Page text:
I used to love P.D. Eastman’s book, Are You My Mother? The story was about a baby bird whose mother was nowhere to be found when he hatched. The baby bird wandered about, lost and alone, in search of his mommy. He hopped everywhere, asking all the animals, “Are you my mother?” The dog answered “No”. The cow answered “No”. The baby bird kept on, asking every creature if they were his mother, until he finally found his mother again.
I identified with that baby bird.
In the beginning, I adored my mother. By the end, I didn’t even like her. She meant well, and she loved me, in her way, as best as she knew how. However, my mother couldn’t stop hurting me or those close to her. She never meant to hurt anyone, but she did, many times, sometimes in ways that were life-threatening. If she could have acknowledged the pain she caused me, our relationship might have recovered. Also, if she could have acknowledged hurting people, she might have been able to stop hurting people. (No one can control their behavior if they remain in denial about it). But my mother could never admit to her limitations, because she was a proud, or perhaps haughty, woman. Because she couldn’t admit to her mistakes, she also couldn’t feel remorse. In the end, her need to feel good about herself was stronger than her need to connect with me, her only living child.
In the last years of her life, I maintained a wary distance from my mother. I stayed near enough to be in contact, and to help when necessary. But I stayed far enough away that she couldn’t inflict more pain. One of the hardest things about my situation was trying to explain it. I am a loving, loyal person. I’m as dutiful as anyone you know. I write thank you notes. I send birthday cards. I keep in touch with every best friend I ever had. It was hard to explain why I didn’t see my mother much.
I find it hard to write about it now.
In fact, this is the hardest blog post I have ever written.
I have had many clients in similar positions. Many kind and ethical people struggle to make decent relationships with their difficult parents. That struggle is noble; relationships aren’t easy, and we are often called upon to be more tolerant and patient. But sometimes the struggle is of a different intensity. Clients cry, again and again, about their wish to be a good child to a parent who is repeatedly harming them.
Some people lose parents with whom they have had toxic relationships. An example is a client who, as a boy, was terrified of his violent father. As an adult, my client stopped talking to his father, who was unapologetic and still frightening. Years later, when his father died, my client didn’t lose a father he cherished. But he did lose the only father he would ever have, and he definitively lost the possibility that his father would ever manage to be a better father to him (Read more about it here: https://www.huffpost.com/entry/hat-like-grieve-parent-you-didnt-like.) Grieving parents who have been unkind, neglectful, or violent creates a tornedo of guilt, anger, shame, and sadness.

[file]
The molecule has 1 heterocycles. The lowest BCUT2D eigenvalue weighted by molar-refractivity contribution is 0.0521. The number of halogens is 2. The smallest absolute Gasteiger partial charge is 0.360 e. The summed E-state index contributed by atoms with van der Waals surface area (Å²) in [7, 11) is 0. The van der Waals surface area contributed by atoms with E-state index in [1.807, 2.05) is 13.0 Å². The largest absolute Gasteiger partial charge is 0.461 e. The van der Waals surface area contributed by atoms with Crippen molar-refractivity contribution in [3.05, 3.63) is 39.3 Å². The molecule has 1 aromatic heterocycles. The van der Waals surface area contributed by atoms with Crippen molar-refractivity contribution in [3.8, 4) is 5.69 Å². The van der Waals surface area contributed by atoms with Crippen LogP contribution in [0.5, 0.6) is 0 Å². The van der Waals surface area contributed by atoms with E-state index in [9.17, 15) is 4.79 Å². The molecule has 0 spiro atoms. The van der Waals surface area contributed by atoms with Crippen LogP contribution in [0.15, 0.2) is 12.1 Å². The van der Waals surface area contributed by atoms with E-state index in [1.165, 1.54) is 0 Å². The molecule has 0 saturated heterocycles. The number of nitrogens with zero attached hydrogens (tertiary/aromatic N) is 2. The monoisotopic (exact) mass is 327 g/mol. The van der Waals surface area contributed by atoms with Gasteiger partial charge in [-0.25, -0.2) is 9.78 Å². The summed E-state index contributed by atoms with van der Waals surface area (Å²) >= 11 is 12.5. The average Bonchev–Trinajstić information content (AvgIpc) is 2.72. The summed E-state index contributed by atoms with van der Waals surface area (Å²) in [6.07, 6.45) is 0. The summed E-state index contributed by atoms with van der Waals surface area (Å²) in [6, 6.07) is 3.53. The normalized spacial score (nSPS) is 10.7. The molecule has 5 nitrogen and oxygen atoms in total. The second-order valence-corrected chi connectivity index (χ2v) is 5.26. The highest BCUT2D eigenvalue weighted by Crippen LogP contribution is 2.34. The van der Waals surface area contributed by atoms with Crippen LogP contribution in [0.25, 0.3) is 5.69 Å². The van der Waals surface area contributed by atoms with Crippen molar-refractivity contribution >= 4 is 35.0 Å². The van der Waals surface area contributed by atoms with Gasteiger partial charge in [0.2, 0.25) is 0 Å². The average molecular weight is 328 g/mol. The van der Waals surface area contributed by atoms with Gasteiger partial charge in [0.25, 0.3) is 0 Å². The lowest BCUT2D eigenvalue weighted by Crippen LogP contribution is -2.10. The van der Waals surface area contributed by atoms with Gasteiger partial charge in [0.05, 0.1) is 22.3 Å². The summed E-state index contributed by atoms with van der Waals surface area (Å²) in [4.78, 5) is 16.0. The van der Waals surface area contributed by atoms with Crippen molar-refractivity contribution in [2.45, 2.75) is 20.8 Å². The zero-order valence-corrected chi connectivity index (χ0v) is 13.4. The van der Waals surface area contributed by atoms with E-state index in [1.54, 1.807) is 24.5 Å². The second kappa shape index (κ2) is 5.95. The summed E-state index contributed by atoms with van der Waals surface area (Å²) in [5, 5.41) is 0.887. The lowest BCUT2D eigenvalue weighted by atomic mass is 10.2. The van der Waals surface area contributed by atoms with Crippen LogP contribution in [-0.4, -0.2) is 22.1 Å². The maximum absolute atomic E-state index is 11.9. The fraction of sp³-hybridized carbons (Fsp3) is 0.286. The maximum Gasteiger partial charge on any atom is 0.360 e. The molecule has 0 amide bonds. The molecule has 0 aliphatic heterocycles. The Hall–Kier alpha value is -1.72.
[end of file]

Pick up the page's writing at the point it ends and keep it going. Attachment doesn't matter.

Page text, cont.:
People are not always able to be who they should be. Just because a person is a mother, it doesn’t mean they are able to be motherly. Having the title of mother doesn’t necessarily transform a woman into a maternal person.
One Buddhist concept can help immensely. Buddhists are devoted to doing no harm; they will not even kill an insect. They are profoundly peaceful people. But Buddhists also do not believe in permitting others to be violent to themselves. No violence is condoned, not even allowing oneself to be hurt, because you are also a blessed living creature. Buddhists think you have a duty to protect yourself from harm. With that principle, I felt strengthened in my need to keep distance from a mother who could not help but cause me pain.
My mother is gone now; she died two years ago. Do I forgive her? In a way, yes. I forgive her because she was who she was. I understand her background; I know how she came to be the woman she was. I know she never meant to hurt me, or my family. I understand.
But forgiveness does not mean forgetting. And forgiveness does not mean minimizing the harm caused. And forgiveness also does not necessarily mean re-establishing a close relationship. You can forgive and still be wary. In some instances, you probably should.
Some people can’t stop doing harm. They really can’t help it.
If you know someone who has a distant relationship from a parent, try not to judge. It is possible that this person is a cold, selfish person who thoughtlessly abandoned his parent. More likely, this person has been deeply hurt by his parent, and he is doing the only thing left to protect himself: keeping distance. Scratch his surface, and you will probably find a dark swirl of guilt, pain, and ceaseless second-guessing.
One of the constant refrains from clients with emotionally damaging parents is, “what will people think? This is my mother. You are supposed to take care of your mother!”
Yes, you are. But, as I remind them, your mother is supposed to take care of you first.
That baby bird in Are You My Mother? employed excellent coping skills. He stayed hopeful, friendly, and active. He didn’t mope about. He hopped up and looked for someone to care for him. He kept engaging, talking to the kitten, then the hen, asking if they would help him. This is a great strategy for people with destructive parents. Look beyond. Stay positive, and make friends. See who else is out there who might come through for you. Perhaps your mother is toxic to you. But do you have a loving aunt? A kind older brother? A caring therapist? Warm and welcoming friends? The world is full of people; some of them are overwhelmingly generous and kind.
If you can let go of the ones who can’t come through for you, perhaps you will notice all the ones who can.